Keeping the holy feasts and blessings of the year, is one of the greatest duties of those faithful to the Germanic Gods & Goddesses. They embody our deep respect and love for nature, our ancestors and our deities.
Our celebrations hallow us and brings us together with our Gods, Goddesses and our ancestors in a mutual exchange of strengthening energy. And, as our holy days are primarily based on the chief points of the agricultural year we align our very beings with the ever changing seasons and the world around us. Thus every ritual represents a transformation of the Earth which is reflected in our souls.
Asatru has a general calendar of the chief blessings. This is not a re-creation of the feasts held at any given time by any one particular Germanic tribe, but rather a compilation of those which seem to have been most important through most of the Northern world. In the ancient times, some tribes may have keep certain feasts and not others, or hold them at different times or in different ways: what matters is not precise time or ritual, but that our Gods, Goddesses and ancestors are hailed together with the turning of the Earth and the worlds around us.
In Asatru, a religious ceremony is called a Blot (pronounced “bloat”). (It is important to understand that linguistically the Old Norse Germanic word Blot is derived from the ancient Germanic word for “blessing” which literally means “to besprinkle with Blood” as used as a way to consecrate, and is a direct reference to the Germanic concept of the sacredness of blood.) The verb blóta also meant to “strengthen” and the intention was to strengthen the powers of the Gods, Goddesses and Elves.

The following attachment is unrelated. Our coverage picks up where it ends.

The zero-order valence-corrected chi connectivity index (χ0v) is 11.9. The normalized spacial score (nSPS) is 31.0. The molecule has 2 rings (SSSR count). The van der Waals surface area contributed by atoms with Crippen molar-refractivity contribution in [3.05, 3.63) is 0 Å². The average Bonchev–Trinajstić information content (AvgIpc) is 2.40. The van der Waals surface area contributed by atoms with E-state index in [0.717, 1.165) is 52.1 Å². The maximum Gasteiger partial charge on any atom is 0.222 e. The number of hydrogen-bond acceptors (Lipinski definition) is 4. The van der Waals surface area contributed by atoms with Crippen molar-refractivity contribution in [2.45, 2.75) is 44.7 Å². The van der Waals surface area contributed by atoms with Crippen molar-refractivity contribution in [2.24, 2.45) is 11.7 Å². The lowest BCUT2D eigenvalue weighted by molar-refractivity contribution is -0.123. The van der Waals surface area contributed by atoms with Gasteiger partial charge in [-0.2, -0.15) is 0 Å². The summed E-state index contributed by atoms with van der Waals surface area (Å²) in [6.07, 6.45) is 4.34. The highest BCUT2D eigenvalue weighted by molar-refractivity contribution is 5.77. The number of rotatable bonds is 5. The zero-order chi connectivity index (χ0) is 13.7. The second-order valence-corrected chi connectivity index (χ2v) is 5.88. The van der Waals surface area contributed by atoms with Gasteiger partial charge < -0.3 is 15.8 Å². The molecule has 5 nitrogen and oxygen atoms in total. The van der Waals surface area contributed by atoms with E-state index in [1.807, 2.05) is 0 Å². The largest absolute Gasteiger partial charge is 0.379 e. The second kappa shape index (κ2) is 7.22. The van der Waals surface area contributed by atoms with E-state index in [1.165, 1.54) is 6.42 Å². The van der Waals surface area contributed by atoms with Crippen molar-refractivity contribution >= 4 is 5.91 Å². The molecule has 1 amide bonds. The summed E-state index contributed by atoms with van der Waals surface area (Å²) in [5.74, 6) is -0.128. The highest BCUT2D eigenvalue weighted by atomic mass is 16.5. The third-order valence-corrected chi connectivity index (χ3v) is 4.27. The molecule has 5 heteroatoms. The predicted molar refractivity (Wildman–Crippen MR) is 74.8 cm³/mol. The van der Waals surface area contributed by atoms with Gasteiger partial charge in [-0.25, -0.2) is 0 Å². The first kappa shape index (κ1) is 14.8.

Eight major Blots are celebrated in the Asatru calendar each year. These are listed below with the modern English name of each given first, followed by its Old Norse name in parenthesis, and the date (although the usual practice is to hold the Blot on the nearest weekend).
YULE / YULETIDE Sunset of the Winter Solstice ( approximatly December 20th )
Yuletide is the pre-Christian Germanic Midwinter celebration. The name Yule is derived from the Old Norse HJOL, meaning ‘wheel,’ to identify the moment when the wheel of the year is at its lowest point, ready to rise again. HJOLhas been inherited by Germanic and Scandinavian languages from a pre-Indo-European language level, and is a direct reference to the return of the Sun represented as a fiery wheel rolling across the heavenly sky. Yule celebrations and traditions at the winter solstice predate Christianity by thousands of years. There are numerous references to Yule in the Icelandic sagas, and in other ancient accounts testifying to how Yule was actually celebrated. It was a time for feasting, giving gifts, feasting and dancing.